There was a prevailing vogue in the early 20th century for reproduction designs, which encouraged Morris & Co to produce four fabrics named after country houses. Tangley was named after Great Tangley Manor in Surrey when the Morris firm used the design as part of their interiors scheme * I know Philip Webb made additions and alterations to the house for a second time in 1893, which is probably when Morris & Co worked on the interior.
Adapted from from a hand block print produced by Bannister Hall in 1837. Queen Victoria used this pattern at Windsor Castle. Orignally block printed at Merton Abbey by Morris & Co. The fabric proved to be very popular and Merton could not keep up with demand. Morris & Co commissioned Stead McAlpin of Carlisle to print the fabric for them on 48 in/1.22 m width fabric. The background dobby weave cotton was probably produced in the Manchester area.**
The curtain has a sewn on label Warings, 175-181 Oxford St, London W. Manchester, Liverpool, Paris. The furniture manufacturers Waring and Gillow were formed in 1897 by the merger of Gillow of Lancaster and Waring of Liverpool. They established a reputation for supplying high quality furniture to some of the richest families in the country. I would imagine their client choose this Morris & Co fabric as part of her interior decoration scheme and Waring's workroom made it up into curtains.
It is likely the braid, which one seems quite often on Morris & Co textiles, was made by A Sindall of 116-8 Middleton Road, East London.
I asked Linda Parry* about the design who said she had never come across a Morris & Co fabric with Warings label before but she wasn’t at all surprised. She thought it was equally likely that a Waring's customer could have taken this Morris & Co fabric to get the curtains made up or that Warings were retailing the fabric themselves. Marillier, Morris & Company's managing director, was trying all sorts of ideas in the post-war period to keep the Firm going and it could be that Warings & Gillow were approached as a distributor.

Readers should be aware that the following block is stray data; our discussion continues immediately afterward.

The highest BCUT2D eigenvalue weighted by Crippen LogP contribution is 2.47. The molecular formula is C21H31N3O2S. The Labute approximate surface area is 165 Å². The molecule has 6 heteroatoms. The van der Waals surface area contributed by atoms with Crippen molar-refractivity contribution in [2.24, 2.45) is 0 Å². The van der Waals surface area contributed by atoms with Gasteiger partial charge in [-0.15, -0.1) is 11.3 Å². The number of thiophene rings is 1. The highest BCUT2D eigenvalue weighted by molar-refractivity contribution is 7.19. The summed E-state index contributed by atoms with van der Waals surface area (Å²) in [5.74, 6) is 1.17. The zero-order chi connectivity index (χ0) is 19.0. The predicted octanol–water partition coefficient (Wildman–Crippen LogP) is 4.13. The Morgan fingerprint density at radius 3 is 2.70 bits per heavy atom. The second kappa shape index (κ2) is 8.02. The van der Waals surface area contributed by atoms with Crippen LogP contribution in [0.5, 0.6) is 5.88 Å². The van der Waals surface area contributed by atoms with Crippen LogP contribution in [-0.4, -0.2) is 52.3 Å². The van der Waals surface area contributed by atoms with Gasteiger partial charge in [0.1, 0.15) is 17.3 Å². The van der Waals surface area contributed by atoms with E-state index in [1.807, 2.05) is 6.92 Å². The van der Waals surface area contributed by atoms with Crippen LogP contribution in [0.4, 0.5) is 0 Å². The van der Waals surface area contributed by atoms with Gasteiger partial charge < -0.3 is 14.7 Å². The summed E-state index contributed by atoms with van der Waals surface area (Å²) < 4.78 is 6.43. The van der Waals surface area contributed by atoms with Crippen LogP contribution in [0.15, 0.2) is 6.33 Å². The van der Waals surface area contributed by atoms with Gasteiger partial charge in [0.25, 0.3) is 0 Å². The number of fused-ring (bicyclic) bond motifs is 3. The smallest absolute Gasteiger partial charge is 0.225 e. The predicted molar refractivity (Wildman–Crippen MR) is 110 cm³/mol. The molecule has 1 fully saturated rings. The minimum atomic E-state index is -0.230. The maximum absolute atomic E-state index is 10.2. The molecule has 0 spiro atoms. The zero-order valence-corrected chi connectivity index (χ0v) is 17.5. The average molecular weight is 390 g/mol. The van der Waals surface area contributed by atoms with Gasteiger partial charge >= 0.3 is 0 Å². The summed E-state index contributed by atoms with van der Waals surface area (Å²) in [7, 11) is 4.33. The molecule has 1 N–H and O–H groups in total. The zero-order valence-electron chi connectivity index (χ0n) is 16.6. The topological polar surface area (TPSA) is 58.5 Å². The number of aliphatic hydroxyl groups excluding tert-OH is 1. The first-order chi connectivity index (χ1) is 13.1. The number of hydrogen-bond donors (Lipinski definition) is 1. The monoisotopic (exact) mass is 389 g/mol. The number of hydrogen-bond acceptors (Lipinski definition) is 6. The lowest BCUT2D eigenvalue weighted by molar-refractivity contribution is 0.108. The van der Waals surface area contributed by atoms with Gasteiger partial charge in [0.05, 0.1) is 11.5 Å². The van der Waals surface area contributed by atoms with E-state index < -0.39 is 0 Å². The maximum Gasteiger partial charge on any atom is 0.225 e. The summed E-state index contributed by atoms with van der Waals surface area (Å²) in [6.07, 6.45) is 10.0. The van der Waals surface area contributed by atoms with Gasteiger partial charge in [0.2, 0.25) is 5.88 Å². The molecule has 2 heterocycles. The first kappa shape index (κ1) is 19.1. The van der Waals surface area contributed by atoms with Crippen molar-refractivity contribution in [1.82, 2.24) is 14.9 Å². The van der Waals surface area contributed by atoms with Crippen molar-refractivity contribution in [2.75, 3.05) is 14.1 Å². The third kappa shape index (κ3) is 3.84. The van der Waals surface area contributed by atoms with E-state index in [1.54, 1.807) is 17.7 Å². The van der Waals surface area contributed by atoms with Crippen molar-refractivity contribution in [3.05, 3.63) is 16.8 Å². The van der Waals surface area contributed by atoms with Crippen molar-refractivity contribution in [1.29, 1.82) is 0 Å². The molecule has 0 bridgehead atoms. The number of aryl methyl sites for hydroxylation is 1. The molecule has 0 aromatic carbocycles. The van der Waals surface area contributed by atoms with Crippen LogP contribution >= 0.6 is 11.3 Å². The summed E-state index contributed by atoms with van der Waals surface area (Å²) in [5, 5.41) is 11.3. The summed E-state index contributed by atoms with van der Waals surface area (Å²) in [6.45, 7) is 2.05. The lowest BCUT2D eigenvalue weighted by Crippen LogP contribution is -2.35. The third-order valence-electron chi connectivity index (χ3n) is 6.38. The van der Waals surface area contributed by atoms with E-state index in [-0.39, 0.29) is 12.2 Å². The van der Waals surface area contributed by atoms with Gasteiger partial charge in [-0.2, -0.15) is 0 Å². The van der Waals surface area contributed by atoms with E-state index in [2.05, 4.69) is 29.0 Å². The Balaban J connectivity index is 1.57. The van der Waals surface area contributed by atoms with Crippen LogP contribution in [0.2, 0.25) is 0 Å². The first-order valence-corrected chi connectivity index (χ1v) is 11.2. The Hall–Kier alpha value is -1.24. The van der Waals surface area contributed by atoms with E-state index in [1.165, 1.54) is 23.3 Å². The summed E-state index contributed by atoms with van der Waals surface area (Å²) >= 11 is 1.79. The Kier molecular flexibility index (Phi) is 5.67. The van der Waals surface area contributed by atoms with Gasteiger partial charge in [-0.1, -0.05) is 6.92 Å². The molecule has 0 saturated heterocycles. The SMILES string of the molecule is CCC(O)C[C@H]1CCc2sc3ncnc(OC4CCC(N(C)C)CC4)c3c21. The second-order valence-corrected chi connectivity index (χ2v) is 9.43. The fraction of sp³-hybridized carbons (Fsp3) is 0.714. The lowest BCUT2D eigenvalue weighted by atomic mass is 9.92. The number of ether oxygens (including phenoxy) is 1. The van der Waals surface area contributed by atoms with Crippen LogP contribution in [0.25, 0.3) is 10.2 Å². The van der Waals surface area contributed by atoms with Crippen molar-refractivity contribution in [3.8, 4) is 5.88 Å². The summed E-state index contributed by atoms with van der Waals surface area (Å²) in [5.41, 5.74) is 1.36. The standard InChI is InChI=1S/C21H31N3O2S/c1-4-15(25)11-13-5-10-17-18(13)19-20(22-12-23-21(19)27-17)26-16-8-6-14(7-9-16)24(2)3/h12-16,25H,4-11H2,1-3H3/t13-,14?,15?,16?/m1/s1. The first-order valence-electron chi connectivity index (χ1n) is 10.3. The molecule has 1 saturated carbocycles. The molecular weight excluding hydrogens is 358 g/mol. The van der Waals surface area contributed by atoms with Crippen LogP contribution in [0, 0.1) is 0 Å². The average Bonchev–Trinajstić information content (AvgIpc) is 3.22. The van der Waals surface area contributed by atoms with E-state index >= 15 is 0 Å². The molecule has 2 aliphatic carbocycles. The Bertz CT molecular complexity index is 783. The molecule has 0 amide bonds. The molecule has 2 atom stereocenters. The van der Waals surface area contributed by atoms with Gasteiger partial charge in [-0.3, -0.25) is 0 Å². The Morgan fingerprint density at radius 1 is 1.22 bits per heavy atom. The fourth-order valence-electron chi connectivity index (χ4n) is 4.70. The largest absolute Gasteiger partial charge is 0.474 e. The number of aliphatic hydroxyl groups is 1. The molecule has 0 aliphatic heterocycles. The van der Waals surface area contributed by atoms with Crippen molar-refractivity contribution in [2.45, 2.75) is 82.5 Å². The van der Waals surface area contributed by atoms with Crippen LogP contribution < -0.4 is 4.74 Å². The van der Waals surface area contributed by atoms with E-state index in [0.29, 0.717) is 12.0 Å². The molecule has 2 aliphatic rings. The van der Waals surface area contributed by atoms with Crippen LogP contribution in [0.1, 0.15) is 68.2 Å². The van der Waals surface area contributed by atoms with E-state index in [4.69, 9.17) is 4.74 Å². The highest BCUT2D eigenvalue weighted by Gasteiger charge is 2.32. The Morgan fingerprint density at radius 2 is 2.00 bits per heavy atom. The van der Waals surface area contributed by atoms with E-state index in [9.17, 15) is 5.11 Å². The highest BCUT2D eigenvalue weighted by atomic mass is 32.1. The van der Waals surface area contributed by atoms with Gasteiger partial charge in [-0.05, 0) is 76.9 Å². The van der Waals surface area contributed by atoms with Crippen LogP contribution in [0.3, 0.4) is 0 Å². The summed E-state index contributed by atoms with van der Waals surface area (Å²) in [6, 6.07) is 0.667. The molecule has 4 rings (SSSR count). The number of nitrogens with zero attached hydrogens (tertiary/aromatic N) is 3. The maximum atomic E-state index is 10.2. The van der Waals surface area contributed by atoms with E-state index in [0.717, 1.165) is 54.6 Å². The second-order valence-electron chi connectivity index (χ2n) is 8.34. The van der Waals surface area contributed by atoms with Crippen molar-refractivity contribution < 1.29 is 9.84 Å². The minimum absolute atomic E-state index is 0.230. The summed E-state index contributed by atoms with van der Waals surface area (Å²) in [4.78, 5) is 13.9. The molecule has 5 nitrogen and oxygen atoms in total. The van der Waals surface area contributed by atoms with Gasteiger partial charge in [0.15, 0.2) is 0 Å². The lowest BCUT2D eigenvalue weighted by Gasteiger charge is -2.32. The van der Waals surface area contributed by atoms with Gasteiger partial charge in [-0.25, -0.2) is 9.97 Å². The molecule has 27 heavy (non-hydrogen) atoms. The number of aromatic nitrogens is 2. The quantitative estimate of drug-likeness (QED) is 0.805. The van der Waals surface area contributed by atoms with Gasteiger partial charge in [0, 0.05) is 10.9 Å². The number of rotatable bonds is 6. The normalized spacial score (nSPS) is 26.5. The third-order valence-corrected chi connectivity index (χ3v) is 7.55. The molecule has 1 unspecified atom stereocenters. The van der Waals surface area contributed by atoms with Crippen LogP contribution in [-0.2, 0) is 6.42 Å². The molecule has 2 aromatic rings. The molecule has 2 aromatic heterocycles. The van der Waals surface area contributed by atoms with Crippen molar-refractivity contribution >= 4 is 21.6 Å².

The design dates from 1929 and is, by origin, a Bannister Hall design***. It was printed for Morris and Co in 1868. It isn't clear whether our piece was printed by Bannister Hall. They were still a going concern up until 1893 when they went into receivership and their assets were acquired by Stead McAlpin so this is likely. However I cannot rule out Morris having acquired the design and then had it printed elsewhere.
Post 1893 the design was reprinted (by Stead McAlpin using hand blocks) for Harvey and Co in 1940, Warner in 1944 and Ramm in 1949. As far as I can tell it was last printed in 1965.
Hand block printed with a diagonal design of sprays of flowers including tulips, roses, poppies, wallflowers and other plants, in crimson, pink, mid blue, green/blue, yellow and aubergine on a dobby weave cotton ground woven with a small repeat design, 7ft 7 in x 48 in/ 2.30 x 1.22 cm. repeat 29 in/75 cm,(selvege to selvege) wool fringe in soft apricot and yellow, sewn on label Warings, 175-181 Oxford St, London W. Manchester, Liverpool, Paris, interlined and lined with same background fabric.
Very good condition. Very pretty and fresh looking. The left hand side, as you look at the curtain has the feintest 7 in; 18 cm wide mark, from the light. The right hand side has similar 3 in; 7 cm wide. Tthese are so feint that I feel if the curtain was hung you would not notice.At the bottom right of the curtain runing along the bottom is the feintest stain. It measures 9 in; 23 cm high on the right hand edge petering down to 7 in; 17 cm to the centre of the curtain. The mark extends 19 in; 50 cm along the bottom edge. Hope you can understand that!
Slight tear to the lining.
*William Morris Textiles Linda Parry p 281, fig 143
** My thanks to Sue Kerry for this information.
*** C6809 which is the Bannister Hall production number. My thanks to Gavin Henderson of Stead McAlpin for giving me this information.
All images and text © meg-andrews.com 2021